By: Michael Lauzon
November 9, 2012
FRANKLIN, WIS. (Nov. 9, 2 p.m. ET) — German blow molding and bottling equipment supplier Krones AG and its U.S. subsidiary Krones Inc. will take a pretax hit of about $100 million to settle legal actions stemming from a fraudulent scheme run by former customer Le-Nature’s Inc., a Latrobe, Pa.-based bottler of flavored water, juices and teas that went bankrupt in 2006.
Krones agreed to pay the U.S. government a $15 million penalty for a non-prosecution agreement. The firm also agreed to pay about $110 million to plaintiffs in the case. After insurance reimbursements, Krones’ net payment will be about $100 million. It already took a $47 million charge against income for the case in 2011 and will take another $53 million charge in 2012, Krones announced in a preliminary news release Nov. 8.
Still unresolved is a settlement with the liquidator of the equipment. The settlement needs to be approved by the insolvency court. Krones said it has already taken into account any risk associated with the pending suit.
Krones was alleged to have cooperated with Le-Nature’s scheme to overinflate the price of equipment it bought from Krones so that Le-Nature’s could defraud lenders. Lenders were told the equipment cost twice the actual amount, according to U.S. Attorney David Hickton.
Krones denied the allegation.
“Krones denies having knowingly participated in Le-Nature’s fraudulent activities in any way, and admits no fault or misconduct in its dealings with Le-Nature’s,” Krones said. “In the course of doing business, Krones was manipulated by Le-Nature’s and subjected to fraudulent and unethical activities.”
Hickton stated in a news release that during 2004-06, Krones cooperated with Le-Nature’s in deceiving lenders about the cost of equipment. Krones then received the excessive payments, kept funds to cover the cost of making the equipment, and forwarded the additional $118 million to Le-Nature’s.
Le-Nature’s fraud also extended to overinflating financial data to mislead lenders and investors. Le-Nature CEO Gregory Podlucky received a 20-year jail term for fraud; several other Le-Nature executives also got jail terms.
Hickton said the $15 million penalty for Krones was the largest ever for the Western District of Pennsylvania.
“Fifteen million dollars is the largest financial penalty ever imposed in this district,” Hickton said in a news release. “We entered into this agreement with Krones because we are satisfied the penalty is of a magnitude adequate to deter Krones from becoming an instrument of a criminal scheme in the future, as well as to deter others from transacting business by deceitful means. Also entering into the balance in making this agreement was Krones’ cooperation with our investigation, and its own internal management changes which we believe help make unlikely any similar conduct by the company in the future.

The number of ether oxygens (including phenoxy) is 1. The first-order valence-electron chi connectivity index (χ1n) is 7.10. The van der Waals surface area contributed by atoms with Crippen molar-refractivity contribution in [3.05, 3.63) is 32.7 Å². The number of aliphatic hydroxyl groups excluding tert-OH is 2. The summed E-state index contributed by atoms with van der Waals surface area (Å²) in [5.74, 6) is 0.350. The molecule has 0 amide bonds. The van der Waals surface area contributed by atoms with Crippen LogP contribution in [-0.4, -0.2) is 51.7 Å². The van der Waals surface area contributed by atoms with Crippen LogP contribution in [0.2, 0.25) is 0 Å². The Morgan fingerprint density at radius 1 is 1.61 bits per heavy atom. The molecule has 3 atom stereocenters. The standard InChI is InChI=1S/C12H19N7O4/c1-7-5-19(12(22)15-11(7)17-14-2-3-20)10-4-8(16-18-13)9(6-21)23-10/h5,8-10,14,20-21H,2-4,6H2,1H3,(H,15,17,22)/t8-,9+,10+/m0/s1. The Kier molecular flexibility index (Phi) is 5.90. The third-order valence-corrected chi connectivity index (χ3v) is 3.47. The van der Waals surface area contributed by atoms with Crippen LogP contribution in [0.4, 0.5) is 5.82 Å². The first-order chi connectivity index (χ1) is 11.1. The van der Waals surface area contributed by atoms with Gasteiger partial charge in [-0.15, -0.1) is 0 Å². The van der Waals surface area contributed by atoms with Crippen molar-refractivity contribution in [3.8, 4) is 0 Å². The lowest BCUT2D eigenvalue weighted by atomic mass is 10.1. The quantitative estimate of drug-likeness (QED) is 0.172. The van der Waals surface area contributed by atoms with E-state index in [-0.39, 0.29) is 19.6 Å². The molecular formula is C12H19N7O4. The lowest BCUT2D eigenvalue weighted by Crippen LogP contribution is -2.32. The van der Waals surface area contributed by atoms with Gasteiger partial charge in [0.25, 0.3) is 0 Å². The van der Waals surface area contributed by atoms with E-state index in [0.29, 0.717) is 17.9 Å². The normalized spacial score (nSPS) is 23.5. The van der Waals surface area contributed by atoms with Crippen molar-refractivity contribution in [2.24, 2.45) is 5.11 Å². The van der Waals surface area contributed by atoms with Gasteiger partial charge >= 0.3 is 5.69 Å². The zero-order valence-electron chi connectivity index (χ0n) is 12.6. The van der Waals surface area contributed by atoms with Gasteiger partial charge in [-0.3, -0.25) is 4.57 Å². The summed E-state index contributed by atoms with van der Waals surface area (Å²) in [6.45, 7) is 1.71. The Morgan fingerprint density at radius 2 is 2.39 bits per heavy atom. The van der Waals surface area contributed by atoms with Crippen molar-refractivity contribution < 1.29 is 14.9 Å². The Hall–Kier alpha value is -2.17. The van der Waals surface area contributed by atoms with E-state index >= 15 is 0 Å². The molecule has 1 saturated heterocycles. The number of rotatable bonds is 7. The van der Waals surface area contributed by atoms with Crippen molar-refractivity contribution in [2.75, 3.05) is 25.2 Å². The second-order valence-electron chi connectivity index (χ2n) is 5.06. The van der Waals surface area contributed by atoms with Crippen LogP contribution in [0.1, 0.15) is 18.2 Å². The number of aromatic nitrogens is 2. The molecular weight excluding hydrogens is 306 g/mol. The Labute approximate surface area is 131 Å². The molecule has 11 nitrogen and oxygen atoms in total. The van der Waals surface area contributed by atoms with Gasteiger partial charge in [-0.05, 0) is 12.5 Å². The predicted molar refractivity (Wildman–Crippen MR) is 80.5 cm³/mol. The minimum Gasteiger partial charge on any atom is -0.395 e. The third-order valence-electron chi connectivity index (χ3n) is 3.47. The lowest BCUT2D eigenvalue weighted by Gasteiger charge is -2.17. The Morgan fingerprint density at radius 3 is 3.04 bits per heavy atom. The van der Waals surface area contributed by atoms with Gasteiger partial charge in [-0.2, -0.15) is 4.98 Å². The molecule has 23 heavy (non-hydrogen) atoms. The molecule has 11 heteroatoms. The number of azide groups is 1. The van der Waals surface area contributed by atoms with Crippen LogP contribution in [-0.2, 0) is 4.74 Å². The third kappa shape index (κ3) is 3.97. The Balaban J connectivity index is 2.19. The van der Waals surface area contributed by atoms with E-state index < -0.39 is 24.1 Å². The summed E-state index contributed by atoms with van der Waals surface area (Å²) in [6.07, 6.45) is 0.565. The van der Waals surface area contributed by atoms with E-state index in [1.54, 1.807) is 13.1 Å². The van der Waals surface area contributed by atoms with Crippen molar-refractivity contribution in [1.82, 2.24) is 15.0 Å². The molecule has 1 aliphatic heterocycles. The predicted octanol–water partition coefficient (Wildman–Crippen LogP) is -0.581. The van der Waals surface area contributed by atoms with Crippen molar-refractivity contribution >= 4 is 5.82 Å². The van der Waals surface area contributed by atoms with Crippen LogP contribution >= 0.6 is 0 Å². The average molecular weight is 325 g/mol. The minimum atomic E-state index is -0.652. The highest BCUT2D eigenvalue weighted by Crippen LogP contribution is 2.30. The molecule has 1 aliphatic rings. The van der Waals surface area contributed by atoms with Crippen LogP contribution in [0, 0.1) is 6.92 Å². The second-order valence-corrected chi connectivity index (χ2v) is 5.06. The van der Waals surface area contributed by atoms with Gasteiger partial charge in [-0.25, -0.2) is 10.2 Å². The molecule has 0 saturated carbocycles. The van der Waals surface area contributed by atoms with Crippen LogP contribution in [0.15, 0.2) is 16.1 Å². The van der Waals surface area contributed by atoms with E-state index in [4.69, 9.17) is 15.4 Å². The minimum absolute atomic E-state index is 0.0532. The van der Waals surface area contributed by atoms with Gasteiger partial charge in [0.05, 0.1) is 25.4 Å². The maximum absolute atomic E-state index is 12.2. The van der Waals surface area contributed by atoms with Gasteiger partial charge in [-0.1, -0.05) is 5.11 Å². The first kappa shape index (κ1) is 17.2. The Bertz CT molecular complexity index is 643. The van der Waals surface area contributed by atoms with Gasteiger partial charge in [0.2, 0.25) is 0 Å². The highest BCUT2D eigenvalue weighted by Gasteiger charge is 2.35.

“The financial marketplace operates on a bedrock principle of good faith,” Hickton said. “Those who do not meet that standard should understand the United States will hold them to account.”
Krones’ headquarters is in Neutraubliing, Germany. Its U.S. subsidiary is based in Franklin, Wis.
Krones has been embroiled in legal proceedings since October 2008.
“Krones has entered into the settlements to eliminate the continued uncertainty and risk associated with the U.S. legal proceedings and to allow the company to limit the time, distractions, and expense created by those proceedings,” the company said.
“Since 2006, Krones Inc. has strengthened its management team, improved company oversight and instituted enhanced internal controls,” Krones stated.
Krones AG reported sales for nine months ended Sept. 30 of 1.9 billion euros ($2.4 billion), up 4.6 percent from the previous year. Net income, at 36.2 million euros ($46.4 million), was 39 percent lower. Worldwide it employs 11,900. Besides blow molding and bottling equipment, it offers integrated brew house and processing systems, integrated technology solutions and warehouse logistics.
Le-Nature’s defrauded investors, lenders and vendors out of $684 million, a judge calculated early this year. Lawsuits were filed by financial service providers including AIG Commercial Equipment Finance Inc. and CIT Group/Equipment Financing Inc. and hedge funds. Krones was one of several defendants listed in the lawsuits as being complicit in the equipment price fraud.
According to lawsuits filed in Pittsburgh, Podlucky placed orders with Krones at highly inflated amounts and then forged documents to convert back, for his personal use, funds placed on deposit with Krones. Le-Nature’s bought equipment from Krones to expand in Latrobe and Phoenix and was looking at setting up a third plant in Florida.
Overall fraud charges included overstating financial data. Bankruptcy trustee Marc Kirschner alleged Le-Nature’s reported 2005 sales of $287 million but revenue was actually as low as $64 million.